Presentation of Knowledge and Ideas
The CCSS (p.22) state that all students must demonstrate that they are able to:
There’s that word again. This time it’s used as an adjective: strategic.
To be strategic, students work their way up Bloom’s Revised Taxonomy. To make strategic choices, they need to do some analysis of the tools. They have to synthesize what they learn about them, and evaluate them to select the best tool for the job. Then they are ready to create visual displays of data which express information and enhance understanding.
Which tools should your students use? Some students will make this decision based on their own skills and comfort level. They may enjoy being in front of a camera – or behind it (Movie?). They may want nothing to do with a camera, but they communicate very well in writing (Blog? Digital Storytelling?). They may be genius at sharing data with visuals (Spreadsheet and Charts? Slides?). They may want to encourage a conversation about the topic, but they’re a bit shy in class discussions (Wiki? VoiceThread?). They may be budding broadcasters. (Narrated story? Podcast with images?).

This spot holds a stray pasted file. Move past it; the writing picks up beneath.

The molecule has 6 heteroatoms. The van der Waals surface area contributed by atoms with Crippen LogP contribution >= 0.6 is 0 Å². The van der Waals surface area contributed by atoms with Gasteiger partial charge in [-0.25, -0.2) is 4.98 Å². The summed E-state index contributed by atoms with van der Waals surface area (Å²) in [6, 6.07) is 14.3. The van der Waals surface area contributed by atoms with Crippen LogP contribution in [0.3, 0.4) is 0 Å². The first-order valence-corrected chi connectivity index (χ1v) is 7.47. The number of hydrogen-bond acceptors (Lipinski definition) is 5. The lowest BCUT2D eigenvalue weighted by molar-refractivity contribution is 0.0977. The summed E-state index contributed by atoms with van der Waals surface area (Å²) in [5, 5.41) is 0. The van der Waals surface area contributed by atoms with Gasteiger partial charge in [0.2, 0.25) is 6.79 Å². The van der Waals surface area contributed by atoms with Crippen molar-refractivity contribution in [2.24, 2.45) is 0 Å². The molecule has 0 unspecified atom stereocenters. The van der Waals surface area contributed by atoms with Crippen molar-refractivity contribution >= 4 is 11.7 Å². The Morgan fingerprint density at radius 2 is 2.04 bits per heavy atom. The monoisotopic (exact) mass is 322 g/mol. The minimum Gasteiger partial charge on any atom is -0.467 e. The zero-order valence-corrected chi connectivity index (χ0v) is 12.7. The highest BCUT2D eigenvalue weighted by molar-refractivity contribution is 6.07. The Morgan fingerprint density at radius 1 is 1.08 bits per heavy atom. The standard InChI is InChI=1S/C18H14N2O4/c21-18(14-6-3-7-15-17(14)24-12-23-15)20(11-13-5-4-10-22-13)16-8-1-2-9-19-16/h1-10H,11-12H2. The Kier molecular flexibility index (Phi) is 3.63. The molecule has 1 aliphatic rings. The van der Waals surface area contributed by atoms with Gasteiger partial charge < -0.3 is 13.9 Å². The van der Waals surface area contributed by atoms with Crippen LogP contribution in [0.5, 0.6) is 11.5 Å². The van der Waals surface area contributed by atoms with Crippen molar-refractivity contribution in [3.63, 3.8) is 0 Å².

On the other hand, as the teacher, you may want them to use a tool that challenges them to communicate in a way that they would not typically choose. You may offer them a set of tools to choose from, depending upon the skill you want them to develop.
As you can imagine, with all of this choice of assessments, a solid rubric is key. When developing a rubric, the focus needs to be on your content goals and objectives. Typically, your goal is not to assess the student’s technology skills. Instead, you are assessing their content knowledge and their ability to effectively communicate what they know. For this CCSS, communication must include a visual display of data.
There are many rubrics available for the tools mentioned above. Here are a couple to explore and consider how you would modify them.
Digital Storytelling: podcast
Digital Storytelling: A “movie trailer” for the elements of fiction